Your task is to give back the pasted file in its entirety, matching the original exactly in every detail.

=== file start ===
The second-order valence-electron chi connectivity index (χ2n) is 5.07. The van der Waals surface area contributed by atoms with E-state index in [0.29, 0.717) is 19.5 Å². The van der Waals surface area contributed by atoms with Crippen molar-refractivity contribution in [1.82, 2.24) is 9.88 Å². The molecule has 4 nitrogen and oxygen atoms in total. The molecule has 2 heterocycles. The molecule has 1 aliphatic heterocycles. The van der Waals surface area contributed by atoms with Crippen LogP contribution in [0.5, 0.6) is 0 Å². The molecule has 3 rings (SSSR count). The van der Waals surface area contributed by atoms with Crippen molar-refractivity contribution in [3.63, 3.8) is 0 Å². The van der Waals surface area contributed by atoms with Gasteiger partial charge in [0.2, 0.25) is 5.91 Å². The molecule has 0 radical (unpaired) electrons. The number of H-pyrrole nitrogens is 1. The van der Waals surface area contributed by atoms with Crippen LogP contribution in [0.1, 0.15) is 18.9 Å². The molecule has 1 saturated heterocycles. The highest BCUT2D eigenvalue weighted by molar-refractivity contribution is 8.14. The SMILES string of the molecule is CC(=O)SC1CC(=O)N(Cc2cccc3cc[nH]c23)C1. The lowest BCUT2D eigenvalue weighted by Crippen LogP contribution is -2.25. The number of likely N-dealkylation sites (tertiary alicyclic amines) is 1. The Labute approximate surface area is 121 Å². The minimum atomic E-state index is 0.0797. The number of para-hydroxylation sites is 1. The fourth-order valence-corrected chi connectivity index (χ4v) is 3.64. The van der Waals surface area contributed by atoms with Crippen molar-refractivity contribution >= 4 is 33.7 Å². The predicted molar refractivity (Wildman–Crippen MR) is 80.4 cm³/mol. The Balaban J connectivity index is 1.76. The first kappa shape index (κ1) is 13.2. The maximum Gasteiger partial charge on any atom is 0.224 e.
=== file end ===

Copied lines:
The second-order valence-electron chi connectivity index (χ2n) is 5.07. The van der Waals surface area contributed by atoms with E-state index in [0.29, 0.717) is 19.5 Å². The van der Waals surface area contributed by atoms with Crippen molar-refractivity contribution in [1.82, 2.24) is 9.88 Å². The molecule has 4 nitrogen and oxygen atoms in total. The molecule has 2 heterocycles. The molecule has 1 aliphatic heterocycles. The van der Waals surface area contributed by atoms with Crippen LogP contribution in [0.5, 0.6) is 0 Å². The molecule has 3 rings (SSSR count). The van der Waals surface area contributed by atoms with Crippen molar-refractivity contribution in [3.63, 3.8) is 0 Å². The van der Waals surface area contributed by atoms with Gasteiger partial charge in [0.2, 0.25) is 5.91 Å². The molecule has 0 radical (unpaired) electrons. The number of H-pyrrole nitrogens is 1. The van der Waals surface area contributed by atoms with Crippen LogP contribution in [0.1, 0.15) is 18.9 Å². The molecule has 1 saturated heterocycles. The highest BCUT2D eigenvalue weighted by molar-refractivity contribution is 8.14. The SMILES string of the molecule is CC(=O)SC1CC(=O)N(Cc2cccc3cc[nH]c23)C1. The lowest BCUT2D eigenvalue weighted by Crippen LogP contribution is -2.25. The number of likely N-dealkylation sites (tertiary alicyclic amines) is 1. The Labute approximate surface area is 121 Å². The minimum atomic E-state index is 0.0797. The number of para-hydroxylation sites is 1. The fourth-order valence-corrected chi connectivity index (χ4v) is 3.64. The van der Waals surface area contributed by atoms with Crippen molar-refractivity contribution >= 4 is 33.7 Å². The predicted molar refractivity (Wildman–Crippen MR) is 80.4 cm³/mol. The Balaban J connectivity index is 1.76. The first kappa shape index (κ1) is 13.2. The maximum Gasteiger partial charge on any atom is 0.224 e.